Gov. Palin and “Obama”

No first name, no title, no courtesy title.

There’s some evidence this morning that Gov. Palin’s speech may have been a snark too far, turning off undecideds and energizing Democrats.

One especially jarring note I haven’t seen mentioned: Gov. Palin’s repeated references to “Obama.” Not “Barack Obama,” not “Sen. Obama,” not “Mr. Obama,” just the bare surname. My understanding of the conventions of American politics is that although journalists, and especially headline-writers, often refer to “Palin,” for example, other politicians always use full name or name plus title or name plus courtesy title.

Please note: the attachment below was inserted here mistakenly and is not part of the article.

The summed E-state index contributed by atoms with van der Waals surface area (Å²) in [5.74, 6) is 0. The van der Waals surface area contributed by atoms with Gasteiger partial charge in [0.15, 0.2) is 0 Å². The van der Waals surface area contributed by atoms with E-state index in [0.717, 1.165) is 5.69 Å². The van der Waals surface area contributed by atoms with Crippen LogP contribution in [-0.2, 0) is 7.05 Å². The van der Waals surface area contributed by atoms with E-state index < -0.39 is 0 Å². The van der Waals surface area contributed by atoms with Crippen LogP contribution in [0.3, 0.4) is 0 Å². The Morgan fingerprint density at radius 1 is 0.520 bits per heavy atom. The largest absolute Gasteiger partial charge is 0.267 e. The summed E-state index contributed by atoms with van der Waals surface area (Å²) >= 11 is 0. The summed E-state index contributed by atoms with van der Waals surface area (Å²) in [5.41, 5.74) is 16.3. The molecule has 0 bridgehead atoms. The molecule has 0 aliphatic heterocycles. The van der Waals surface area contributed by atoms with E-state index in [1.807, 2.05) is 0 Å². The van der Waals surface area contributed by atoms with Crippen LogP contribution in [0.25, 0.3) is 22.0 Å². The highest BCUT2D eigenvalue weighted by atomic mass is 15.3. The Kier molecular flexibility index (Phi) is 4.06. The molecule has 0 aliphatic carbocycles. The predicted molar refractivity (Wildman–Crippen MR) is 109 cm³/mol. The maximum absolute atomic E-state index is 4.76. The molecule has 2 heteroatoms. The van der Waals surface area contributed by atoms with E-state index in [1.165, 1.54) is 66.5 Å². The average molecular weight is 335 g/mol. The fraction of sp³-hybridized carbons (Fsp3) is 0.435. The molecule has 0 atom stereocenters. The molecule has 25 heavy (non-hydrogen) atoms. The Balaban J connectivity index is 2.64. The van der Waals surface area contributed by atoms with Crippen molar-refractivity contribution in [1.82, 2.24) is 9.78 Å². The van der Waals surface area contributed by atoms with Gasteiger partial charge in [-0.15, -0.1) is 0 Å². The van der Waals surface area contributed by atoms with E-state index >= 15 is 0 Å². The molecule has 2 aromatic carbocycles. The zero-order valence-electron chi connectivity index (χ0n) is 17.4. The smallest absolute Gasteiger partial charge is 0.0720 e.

Was there a single reference to “McCain” at the DNC?

Maybe putting lipstick on a Rottweiler doesn’t make a potential President. Just a thought.

Author: Mark Kleiman

Professor of Public Policy at the NYU Marron Institute for Urban Management and editor of the Journal of Drug Policy Analysis. Teaches about the methods of policy analysis about drug abuse control and crime control policy, working out the implications of two principles: that swift and certain sanctions don't have to be severe to be effective, and that well-designed threats usually don't have to be carried out. Books: Drugs and Drug Policy: What Everyone Needs to Know (with Jonathan Caulkins and Angela Hawken) When Brute Force Fails: How to Have Less Crime and Less Punishment (Princeton, 2009; named one of the "books of the year" by The Economist Against Excess: Drug Policy for Results (Basic, 1993) Marijuana: Costs of Abuse, Costs of Control (Greenwood, 1989) UCLA Homepage Curriculum Vitae Contact: